How thrilling it is! Mighty, eternal, and holy God comes to a mortal man, reveals Himself to him, transforms him, invests him with many wonderful abilities, and uses him in His service! Indeed, how can one effectively accomplish God's work with out a personal knowledge of Him and without His full participation in this work?
A Main Secret of Success
We are told:
In order to be co-workers with God, in order to become like Him and to re veal His character, we must know Him aright. We must know Him as He reveals Himself. . . . This is the knowledge needed by all who are working for the up lifting of their fellow men. Transformation of character, purity of life, efficiency in service, adherence to correct principles, all depend upon a right knowledge of God. This knowledge is the essential preparation both for this life and for the life to come. --Ibid.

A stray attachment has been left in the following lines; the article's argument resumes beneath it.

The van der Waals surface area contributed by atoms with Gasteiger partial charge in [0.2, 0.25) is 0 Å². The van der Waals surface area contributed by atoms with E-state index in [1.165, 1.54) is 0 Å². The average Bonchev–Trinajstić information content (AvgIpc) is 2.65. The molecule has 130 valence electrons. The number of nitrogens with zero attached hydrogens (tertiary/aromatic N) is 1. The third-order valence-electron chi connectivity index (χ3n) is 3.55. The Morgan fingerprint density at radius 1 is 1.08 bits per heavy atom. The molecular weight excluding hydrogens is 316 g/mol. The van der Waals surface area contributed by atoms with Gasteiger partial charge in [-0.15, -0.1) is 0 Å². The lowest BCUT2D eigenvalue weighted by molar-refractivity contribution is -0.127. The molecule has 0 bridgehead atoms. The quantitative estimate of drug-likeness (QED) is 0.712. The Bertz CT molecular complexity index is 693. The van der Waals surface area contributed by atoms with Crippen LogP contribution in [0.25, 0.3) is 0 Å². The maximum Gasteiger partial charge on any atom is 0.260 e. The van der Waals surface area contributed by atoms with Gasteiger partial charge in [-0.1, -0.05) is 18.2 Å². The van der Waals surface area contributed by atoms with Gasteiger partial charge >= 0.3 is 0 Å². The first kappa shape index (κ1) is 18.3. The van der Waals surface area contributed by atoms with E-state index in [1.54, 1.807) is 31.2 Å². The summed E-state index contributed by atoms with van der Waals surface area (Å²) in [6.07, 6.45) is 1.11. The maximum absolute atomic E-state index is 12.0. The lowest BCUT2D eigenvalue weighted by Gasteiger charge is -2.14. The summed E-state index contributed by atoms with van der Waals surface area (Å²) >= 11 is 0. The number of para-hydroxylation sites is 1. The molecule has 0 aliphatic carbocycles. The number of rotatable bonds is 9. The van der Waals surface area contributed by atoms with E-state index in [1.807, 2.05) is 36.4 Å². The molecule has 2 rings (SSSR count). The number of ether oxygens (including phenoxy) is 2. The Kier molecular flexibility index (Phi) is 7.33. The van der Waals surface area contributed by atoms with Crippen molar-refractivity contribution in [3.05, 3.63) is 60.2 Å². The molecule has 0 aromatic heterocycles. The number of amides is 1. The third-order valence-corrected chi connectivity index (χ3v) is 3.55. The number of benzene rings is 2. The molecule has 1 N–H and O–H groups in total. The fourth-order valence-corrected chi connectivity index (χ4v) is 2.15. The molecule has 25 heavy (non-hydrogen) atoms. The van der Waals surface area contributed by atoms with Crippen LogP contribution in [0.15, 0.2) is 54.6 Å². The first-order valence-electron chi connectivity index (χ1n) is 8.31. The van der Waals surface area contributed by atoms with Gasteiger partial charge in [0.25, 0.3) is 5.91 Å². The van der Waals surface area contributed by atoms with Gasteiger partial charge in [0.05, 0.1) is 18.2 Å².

Theoretical studies are insufficient for acquiring such knowledge, and of course this knowledge will be only superficial if our meetings with God continue to be accidental, short, or formal. Other people's experiences in this case can be helpful to us in some degree, but however precious they will never substitute for a personal experience. A lack of the knowledge of God will be seen in our life, and it will at once reveal itself in our witness for Him.